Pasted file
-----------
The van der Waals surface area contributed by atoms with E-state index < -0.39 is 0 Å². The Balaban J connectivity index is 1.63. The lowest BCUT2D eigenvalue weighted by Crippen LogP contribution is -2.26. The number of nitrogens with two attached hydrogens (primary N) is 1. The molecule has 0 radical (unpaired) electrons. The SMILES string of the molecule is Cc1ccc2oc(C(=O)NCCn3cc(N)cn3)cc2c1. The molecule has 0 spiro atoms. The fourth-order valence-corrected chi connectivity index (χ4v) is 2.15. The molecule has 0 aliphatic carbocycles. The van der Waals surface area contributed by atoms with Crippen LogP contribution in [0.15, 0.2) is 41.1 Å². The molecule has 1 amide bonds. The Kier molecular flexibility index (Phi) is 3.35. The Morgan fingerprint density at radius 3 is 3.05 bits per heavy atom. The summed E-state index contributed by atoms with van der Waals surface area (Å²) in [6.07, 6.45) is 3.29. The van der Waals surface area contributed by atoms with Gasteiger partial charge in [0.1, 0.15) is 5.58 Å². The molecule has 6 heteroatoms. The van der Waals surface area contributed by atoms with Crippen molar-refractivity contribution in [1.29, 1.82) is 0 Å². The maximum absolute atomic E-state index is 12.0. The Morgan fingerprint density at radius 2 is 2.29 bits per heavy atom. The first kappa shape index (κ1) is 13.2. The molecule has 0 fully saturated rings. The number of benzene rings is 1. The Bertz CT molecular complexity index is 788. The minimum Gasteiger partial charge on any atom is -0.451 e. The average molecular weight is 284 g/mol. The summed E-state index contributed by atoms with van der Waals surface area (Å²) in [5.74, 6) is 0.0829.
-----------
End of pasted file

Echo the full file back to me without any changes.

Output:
The van der Waals surface area contributed by atoms with E-state index < -0.39 is 0 Å². The Balaban J connectivity index is 1.63. The lowest BCUT2D eigenvalue weighted by Crippen LogP contribution is -2.26. The number of nitrogens with two attached hydrogens (primary N) is 1. The molecule has 0 radical (unpaired) electrons. The SMILES string of the molecule is Cc1ccc2oc(C(=O)NCCn3cc(N)cn3)cc2c1. The molecule has 0 spiro atoms. The fourth-order valence-corrected chi connectivity index (χ4v) is 2.15. The molecule has 0 aliphatic carbocycles. The van der Waals surface area contributed by atoms with Crippen LogP contribution in [0.15, 0.2) is 41.1 Å². The molecule has 1 amide bonds. The Kier molecular flexibility index (Phi) is 3.35. The Morgan fingerprint density at radius 3 is 3.05 bits per heavy atom. The summed E-state index contributed by atoms with van der Waals surface area (Å²) in [6.07, 6.45) is 3.29. The van der Waals surface area contributed by atoms with Gasteiger partial charge in [0.1, 0.15) is 5.58 Å². The molecule has 6 heteroatoms. The van der Waals surface area contributed by atoms with Crippen molar-refractivity contribution in [1.29, 1.82) is 0 Å². The maximum absolute atomic E-state index is 12.0. The Morgan fingerprint density at radius 2 is 2.29 bits per heavy atom. The first kappa shape index (κ1) is 13.2. The molecule has 0 fully saturated rings. The number of benzene rings is 1. The Bertz CT molecular complexity index is 788. The minimum Gasteiger partial charge on any atom is -0.451 e. The average molecular weight is 284 g/mol. The summed E-state index contributed by atoms with van der Waals surface area (Å²) in [5.74, 6) is 0.0829.